Far East Escape
BY Justin Ocean
August 05 2009 12:00 AM ET
Throughout Asia, open-air city markets constantly redefine the edible. Raw meat and fish swelter unrefrigerated in Phnom Penh's tropical heat. In Chiang Mai, Thailand, fresh ant eggs, boiled duck fetus, and snakes, scorpions, and skewers of barbecued frog made it to my plate. And in Lijiang in Yunnan, China, canines joined the list of local livestock one could buy alive.
These and countless other surprises continually confronted me. Why is there an elephant holding up traffic in the middle of Bangkok's Silom Road gay district? And why does a sign in a Singaporean gay bar admonish, "No hugging. No kissing. No dancing. No winking. No looking longingly," and list 10 other prohibitions on actual or perceived same-sex interactions? The trick is learning to adjust your perception. The elephant was being used to hustle for money. And that homophobic sign? It's just one layer in the complex cultural codes pitting official laws (gay sex is still illegal) against unofficial practices (it's not prosecuted anymore) that make Asian gay life intriguing.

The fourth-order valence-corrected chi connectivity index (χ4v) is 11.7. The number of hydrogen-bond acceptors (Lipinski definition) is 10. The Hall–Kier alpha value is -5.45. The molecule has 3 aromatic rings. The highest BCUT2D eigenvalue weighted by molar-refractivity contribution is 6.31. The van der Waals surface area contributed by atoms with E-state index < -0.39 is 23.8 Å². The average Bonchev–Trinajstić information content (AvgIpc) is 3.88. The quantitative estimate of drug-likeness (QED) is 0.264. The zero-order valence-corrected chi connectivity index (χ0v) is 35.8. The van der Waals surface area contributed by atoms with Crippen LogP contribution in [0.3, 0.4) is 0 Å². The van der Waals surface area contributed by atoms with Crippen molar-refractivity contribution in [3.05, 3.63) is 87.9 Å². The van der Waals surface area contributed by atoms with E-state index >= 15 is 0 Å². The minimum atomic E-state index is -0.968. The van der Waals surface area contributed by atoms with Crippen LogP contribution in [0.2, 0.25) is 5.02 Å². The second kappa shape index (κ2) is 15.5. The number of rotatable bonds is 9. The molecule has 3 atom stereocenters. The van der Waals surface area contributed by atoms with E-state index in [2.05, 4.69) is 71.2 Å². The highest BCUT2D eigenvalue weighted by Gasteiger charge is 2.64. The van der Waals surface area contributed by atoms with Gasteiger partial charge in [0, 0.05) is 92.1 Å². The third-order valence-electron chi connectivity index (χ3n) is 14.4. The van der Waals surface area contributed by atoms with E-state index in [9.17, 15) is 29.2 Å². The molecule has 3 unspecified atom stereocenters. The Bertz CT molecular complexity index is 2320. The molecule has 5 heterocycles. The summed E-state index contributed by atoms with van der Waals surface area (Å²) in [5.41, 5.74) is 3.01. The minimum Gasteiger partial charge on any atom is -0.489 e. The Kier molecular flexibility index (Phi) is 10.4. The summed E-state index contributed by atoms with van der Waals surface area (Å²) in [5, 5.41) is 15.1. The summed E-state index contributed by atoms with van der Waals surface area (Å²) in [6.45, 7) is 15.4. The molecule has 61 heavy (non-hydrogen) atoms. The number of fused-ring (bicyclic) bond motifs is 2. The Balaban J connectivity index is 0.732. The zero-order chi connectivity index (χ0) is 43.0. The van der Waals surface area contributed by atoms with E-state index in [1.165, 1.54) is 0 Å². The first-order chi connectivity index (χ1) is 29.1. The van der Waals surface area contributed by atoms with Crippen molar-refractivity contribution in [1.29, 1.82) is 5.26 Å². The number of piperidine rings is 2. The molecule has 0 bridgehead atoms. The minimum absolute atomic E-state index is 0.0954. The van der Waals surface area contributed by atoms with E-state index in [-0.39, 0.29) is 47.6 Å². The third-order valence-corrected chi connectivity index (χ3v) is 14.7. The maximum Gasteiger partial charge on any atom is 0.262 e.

And therein lies the challenge -- and reward -- of traveling in the region. I've lived and worked in Europe and crisscrossed North and South America, but I've never felt as alienated from a new culture as I do in Asia. That's actually a good thing. With that alienation comes a freedom to make mistakes and shuck the typical pressure of trying to be an inconspicuous tourist. In Asia, I can only ever be a tourist (and, being Caucasian, will always look like one), so why not be totally unabashed, forget yourself, and enjoy the ride? I can't think of a better escape than that.
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